Publisher's Note | Summer 2018

Montana should come with a Surgeon General warning that it’s addictive. 

The sky is big and blue, and the air is always fresh and crisp 

and scented with pine. There’s a frontier spirit, but also a calmness, 

beauty in the landscape that slows your pulse.

Robin Bielman, author

One does not normally associate the word “addictive” with a place, and the word itself carries a bit of menace and foreboding. But “addictive” is a word association that settles well with “The Last Best Place.” Few who visit Montana are untouched by its allure and magnificence, whether viewed from a mountain top, across a great prairie, along a riverside or in one of its many neighborly cities and towns.

What a place to live…What a place to visit!

If asked, visitors to Montana will often describe it as a “dream vacation,” residents as “a dream come true.” During the summer season the population blooms from 1 million to perhaps 10 million or more, although once removed from the airports, highways and towns you scarcely notice such numbers. What happened to all the people? They are all out feeding their addiction in vast open landscapes, on gorgeous drives, on rocky slopes and waving grasslands, in the wild and “on the town,” mind-numbing beauty and home-spun attractions in almost every direction. Adventure. Inspiration. Spirit. That’s Montana in summer.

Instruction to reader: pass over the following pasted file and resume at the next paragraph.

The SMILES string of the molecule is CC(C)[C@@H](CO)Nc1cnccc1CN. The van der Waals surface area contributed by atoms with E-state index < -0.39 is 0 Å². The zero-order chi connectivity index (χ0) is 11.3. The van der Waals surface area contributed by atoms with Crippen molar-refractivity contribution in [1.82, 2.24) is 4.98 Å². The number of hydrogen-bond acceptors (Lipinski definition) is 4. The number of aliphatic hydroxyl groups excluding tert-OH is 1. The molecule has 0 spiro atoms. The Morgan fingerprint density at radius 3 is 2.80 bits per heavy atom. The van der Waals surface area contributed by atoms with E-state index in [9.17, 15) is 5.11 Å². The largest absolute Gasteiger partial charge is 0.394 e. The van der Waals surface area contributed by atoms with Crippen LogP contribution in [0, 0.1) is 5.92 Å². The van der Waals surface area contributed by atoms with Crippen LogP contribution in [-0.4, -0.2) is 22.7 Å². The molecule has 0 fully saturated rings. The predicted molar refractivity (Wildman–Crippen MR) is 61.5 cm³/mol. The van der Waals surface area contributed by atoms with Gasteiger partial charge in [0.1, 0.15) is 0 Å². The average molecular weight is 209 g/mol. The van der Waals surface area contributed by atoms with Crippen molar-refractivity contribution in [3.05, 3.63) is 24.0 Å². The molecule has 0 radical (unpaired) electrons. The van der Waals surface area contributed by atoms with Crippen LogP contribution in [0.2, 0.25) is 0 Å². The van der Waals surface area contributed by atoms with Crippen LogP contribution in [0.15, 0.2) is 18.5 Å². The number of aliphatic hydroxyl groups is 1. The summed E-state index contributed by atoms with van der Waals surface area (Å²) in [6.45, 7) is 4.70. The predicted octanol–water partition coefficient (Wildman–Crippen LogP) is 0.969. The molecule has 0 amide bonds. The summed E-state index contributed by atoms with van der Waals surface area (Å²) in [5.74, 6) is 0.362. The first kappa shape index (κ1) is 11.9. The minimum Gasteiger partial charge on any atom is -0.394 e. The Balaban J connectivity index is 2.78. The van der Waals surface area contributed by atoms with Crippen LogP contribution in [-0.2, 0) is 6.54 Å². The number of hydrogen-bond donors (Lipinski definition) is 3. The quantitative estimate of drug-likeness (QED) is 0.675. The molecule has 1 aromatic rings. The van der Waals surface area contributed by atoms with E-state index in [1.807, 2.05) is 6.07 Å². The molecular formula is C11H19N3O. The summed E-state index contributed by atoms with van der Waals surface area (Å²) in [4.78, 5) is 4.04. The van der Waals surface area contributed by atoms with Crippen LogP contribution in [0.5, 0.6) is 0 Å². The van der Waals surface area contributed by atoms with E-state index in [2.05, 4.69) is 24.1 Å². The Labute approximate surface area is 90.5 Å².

Bill Muhlenfeld & Anthea George;Owners and Publishers
Bill Muhlenfeld & Anthea George; Owners and Publishers
Summer 2018 Cover
Summer 2018 Cover



Living in or Visiting Montana Can Be Addictive.

Enjoying Montana Can Have Serious Consequences for Your Health and Well-Being.

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